US airlines are flying headlong into mounting competition even as several of them are showing loses. But air passengers can expect a new round of discount fares which, to a large extent, may rival and even surpass the results of last summer's air-fare price wars.
On the positive corporate side, however, some airline stocks continue to soar despite lackluster profit pictures. In fact, some Wall Street analysts are downright bullish on airlines. Their outlook is bright because of the moderating price of jet fuel, coupled with recently increasing passenger traffic -- itself fueled in large measure by the proliferation of discounts.
Edward Greenslet, a highly respected airline industry analyst for Merrill Lynch, Pierce, Fenner & Smith Inc., wrote May 28 in a report on the industry that there was "continued strength in the group [of airline stocks]." A basic reason, he noted, was "the favorable oil price development" -- with fuel accounting for roughtly 33 percent of airlines' operating costs.
But major problems remain as these interlocking trends point to:
* Poor profit records. Most of the major "trunk" carriers are still deeply in the red, reports the Air Transport Association, which represents them, despite improved earnings for the first quarter of 1981 of approximately $150 million compared with the first quarter of 1980. Although passenger traffic is picking up as it traditionally does in the spring, hugh fuel bills, coupled with escalating wages, are crimping the profit surge, spurring price wars -- and job cuts.
* Job cutbacks. Thousands of employees have been laid off in the last year with additional layoffs and pay cuts expected at many carriers. Pan American, which reported an operating loss of $92.3 million for the first quarter of 1981, has reduced its number of employees -- through attrition, early retirement, and direct layoffs -- by 2,800 in the last year. Now, in addition to the likelihood of new cuts, management is seriously considering a 10 percent pay cut.
* Labor strife. In the last year, there have been employee strikes against Pacific Southwest Airlines and Continental Airlines and more labor strife is a distinct possibility, airline industry and labor union officials say. Along with layoffs and increasing talk about pay reductions has come a major productivity push, which often means more tasks for employees. In some cases calls for greater productivity have come in the wake of new competition from such budding airlines as New York Air.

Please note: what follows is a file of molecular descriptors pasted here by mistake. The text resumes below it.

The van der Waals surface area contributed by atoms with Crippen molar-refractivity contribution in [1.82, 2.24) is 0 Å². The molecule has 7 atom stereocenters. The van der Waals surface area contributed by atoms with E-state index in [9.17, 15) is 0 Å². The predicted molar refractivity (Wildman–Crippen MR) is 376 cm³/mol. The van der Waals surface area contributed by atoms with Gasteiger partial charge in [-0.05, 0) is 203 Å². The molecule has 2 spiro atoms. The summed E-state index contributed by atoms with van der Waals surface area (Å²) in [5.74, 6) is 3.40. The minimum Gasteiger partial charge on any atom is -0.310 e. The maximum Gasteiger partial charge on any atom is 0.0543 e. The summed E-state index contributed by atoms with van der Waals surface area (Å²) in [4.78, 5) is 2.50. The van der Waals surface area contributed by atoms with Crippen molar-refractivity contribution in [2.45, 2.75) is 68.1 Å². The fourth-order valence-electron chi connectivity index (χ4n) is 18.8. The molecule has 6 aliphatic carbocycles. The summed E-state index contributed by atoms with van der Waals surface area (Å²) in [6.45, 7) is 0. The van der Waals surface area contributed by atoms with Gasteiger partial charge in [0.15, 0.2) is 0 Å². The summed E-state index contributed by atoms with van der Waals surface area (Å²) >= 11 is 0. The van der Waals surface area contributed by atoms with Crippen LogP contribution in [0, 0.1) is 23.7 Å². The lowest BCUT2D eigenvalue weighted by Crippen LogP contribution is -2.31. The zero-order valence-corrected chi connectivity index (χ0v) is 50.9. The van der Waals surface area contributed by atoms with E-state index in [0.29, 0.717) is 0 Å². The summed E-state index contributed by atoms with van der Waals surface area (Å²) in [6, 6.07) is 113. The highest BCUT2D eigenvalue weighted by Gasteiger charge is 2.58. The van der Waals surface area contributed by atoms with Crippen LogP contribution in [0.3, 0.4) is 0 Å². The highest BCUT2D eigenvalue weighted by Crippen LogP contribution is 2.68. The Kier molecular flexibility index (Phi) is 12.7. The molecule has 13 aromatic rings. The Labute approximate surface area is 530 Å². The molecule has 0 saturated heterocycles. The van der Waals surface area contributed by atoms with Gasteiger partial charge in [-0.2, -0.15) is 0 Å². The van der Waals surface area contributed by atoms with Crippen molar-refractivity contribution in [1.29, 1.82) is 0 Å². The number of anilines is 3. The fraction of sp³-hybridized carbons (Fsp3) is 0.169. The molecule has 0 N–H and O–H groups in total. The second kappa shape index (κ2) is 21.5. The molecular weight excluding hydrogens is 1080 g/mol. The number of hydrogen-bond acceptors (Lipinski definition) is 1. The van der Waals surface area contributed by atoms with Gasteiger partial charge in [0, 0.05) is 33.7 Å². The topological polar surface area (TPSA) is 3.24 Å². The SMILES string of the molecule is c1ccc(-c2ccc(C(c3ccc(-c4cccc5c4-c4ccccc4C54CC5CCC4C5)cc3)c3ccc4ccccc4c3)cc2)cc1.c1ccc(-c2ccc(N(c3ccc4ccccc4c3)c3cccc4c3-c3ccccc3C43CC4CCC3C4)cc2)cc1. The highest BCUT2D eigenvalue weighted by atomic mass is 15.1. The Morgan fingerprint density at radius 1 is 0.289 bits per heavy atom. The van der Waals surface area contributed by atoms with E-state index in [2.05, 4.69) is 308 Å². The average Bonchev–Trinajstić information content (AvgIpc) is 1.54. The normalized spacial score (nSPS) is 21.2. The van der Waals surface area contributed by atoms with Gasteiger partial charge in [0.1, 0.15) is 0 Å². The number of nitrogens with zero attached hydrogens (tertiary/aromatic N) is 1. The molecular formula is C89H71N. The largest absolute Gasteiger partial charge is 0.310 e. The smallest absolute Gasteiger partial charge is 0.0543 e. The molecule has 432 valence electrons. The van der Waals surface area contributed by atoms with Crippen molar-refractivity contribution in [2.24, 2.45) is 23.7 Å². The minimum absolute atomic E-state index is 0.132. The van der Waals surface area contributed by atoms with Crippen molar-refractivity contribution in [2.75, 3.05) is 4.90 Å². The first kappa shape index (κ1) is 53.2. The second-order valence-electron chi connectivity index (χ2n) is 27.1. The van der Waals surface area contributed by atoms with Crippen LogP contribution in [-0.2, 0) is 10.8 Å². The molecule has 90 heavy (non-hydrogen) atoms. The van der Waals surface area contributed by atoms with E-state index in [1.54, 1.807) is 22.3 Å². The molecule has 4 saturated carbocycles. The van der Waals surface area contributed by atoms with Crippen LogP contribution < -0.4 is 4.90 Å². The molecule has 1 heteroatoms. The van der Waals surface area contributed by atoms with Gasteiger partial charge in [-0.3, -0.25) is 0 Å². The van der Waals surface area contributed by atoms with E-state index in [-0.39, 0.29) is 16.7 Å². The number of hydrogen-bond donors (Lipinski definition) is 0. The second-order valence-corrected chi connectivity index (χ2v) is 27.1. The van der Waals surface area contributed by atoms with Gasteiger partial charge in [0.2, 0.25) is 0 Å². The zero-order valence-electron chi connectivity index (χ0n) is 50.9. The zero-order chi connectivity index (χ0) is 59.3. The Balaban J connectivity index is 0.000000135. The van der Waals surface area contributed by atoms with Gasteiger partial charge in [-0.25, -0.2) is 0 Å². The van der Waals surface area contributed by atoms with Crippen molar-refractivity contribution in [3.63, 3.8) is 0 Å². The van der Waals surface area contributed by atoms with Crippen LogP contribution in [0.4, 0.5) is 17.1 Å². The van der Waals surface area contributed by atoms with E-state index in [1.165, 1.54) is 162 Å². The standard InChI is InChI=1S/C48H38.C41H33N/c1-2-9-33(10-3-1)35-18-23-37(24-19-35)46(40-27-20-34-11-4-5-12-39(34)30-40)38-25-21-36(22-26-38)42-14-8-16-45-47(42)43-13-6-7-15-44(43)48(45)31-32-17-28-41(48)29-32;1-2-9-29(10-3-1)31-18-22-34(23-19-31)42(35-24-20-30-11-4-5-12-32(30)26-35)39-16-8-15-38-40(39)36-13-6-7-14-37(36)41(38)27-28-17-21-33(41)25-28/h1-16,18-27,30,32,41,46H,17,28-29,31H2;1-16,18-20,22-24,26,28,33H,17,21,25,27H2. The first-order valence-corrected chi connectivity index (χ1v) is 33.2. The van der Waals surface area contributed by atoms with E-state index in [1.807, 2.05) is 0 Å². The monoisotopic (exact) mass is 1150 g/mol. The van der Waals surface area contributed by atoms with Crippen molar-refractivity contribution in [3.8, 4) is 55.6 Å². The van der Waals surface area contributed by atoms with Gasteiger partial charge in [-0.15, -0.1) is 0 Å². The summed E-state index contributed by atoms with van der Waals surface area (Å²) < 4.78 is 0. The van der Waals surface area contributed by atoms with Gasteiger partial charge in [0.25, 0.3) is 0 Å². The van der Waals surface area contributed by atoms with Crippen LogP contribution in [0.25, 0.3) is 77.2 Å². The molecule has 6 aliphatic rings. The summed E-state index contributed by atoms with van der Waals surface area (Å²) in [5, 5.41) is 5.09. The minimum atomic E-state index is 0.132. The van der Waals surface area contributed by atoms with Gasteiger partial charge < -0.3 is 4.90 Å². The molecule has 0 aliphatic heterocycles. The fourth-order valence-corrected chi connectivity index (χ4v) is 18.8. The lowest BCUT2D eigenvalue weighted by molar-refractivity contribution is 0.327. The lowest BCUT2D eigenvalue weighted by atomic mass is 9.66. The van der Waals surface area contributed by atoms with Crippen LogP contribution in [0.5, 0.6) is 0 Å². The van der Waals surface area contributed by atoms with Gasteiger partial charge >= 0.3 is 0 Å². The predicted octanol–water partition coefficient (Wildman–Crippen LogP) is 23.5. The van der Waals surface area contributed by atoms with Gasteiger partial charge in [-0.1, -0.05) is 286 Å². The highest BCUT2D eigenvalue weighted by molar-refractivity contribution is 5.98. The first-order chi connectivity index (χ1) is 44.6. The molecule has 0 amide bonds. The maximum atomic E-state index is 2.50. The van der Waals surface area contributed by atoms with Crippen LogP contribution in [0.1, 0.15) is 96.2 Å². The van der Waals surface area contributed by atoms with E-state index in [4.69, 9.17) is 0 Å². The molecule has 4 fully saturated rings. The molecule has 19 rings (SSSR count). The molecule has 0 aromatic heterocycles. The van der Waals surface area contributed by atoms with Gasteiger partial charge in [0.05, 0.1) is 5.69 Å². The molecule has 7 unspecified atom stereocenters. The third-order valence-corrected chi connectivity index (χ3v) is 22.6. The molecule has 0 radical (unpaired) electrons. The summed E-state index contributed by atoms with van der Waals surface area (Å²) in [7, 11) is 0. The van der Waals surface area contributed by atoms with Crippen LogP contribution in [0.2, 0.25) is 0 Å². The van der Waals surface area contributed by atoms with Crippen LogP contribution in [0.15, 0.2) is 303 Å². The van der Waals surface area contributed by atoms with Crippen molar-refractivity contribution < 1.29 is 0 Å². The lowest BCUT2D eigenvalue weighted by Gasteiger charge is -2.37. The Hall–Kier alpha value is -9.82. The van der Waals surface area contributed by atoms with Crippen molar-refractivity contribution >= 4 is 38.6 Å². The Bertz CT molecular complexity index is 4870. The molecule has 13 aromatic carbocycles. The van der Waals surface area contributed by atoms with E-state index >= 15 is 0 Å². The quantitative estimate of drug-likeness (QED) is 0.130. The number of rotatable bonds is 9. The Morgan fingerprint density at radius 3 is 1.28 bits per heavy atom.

* New carrier competition. New York Air, which got off the ground officially only last December, and which competes with Eastern on its New York to Washington and New York to Boston shuttle, now has 25-to-30 percent of the New York-Washington air passenger business, according to New York Air spokesman Bruce Hicks.
New York Air, which is having some labor turbulence itself because it is nonunion, offers one $29 midday and one $29 night flight from New York to Washington. Eastern now offers the same rate from Saturday noon to Sunday noon.
The Airline Pilots Association (APA) filed suit in federal district court in Washington D.C. against the Civil Aeronautics Board, charging the federal agency did not adequately consider New York Air's safety in issuing the airline a license. But the APA lost both this suit and a subsequent appeal.
Quent David, a spokesman for the 10,000- member Airline Employee Association in Chicago, which represents mostly white-collar airline "ground employees," says that for the most part growing labor unrest is not over dissatisfaction with wages and benefits. Rather, "Labor unrest is primarily due to the giant cut in employees. . . .
Against this background, the discount boom has begun again. Airline industry officials forecast (and fervently hope) that there will be no return to the $99 one-way coast-to-coast fares of last summer.
American Airlines, in order not to be outdone by competitors, announced this week its new "AmeriFare" discount package will put a $179 ceiling on domestic one- way fares. The package will also include a savings of up to 65 percent on New York-Los Angeles flights.
* Starting next week, Braniff Airways will offer passengers "points" (for each domestic fare they buy) that can be used toward the purchase of another ticket, including flights to London and Hawaii.
* Spurred by new competitors on its New York to Cleveland route, United Airlines is offering a new $39 one-way fare between these two cities. United also has put a $179 ceiling on any flight to a point within the US.
Airline operating profits and losses (quarterly, millions of dollars) 1980 1981 1st 2nd 3rd 4th 1st American -- $75.32 -- $45.80 $13.96 -- $5.52 $1.77 Braniff -- 24.31 -- 35.76 -- 27.63 -- 32.98 -- 3.96 Continental -- 13.94 -- 18.86 -- 0.98 -- 28.24 -- 20.23 Delta 28.70 45.15 36.68 53.66 28.27 Eastern 17.29 -- 12.77 -- 9.60 6.94 13.90 Northwest -- 31.82 -- 18.85 25.26 1.73 -- 19.08 Pan Am -- 63.18 -- 45.33 -- 39.32 -- 60.42 -- 93.23 TWA -- 65.40 4.12 58.54 -- 32.88 -- 67.63 United -- 67.20 -- 44.88 5.55 38.60 -- 42.55 Based on Civil Aeronautics Board data Chart by Leon Poindexter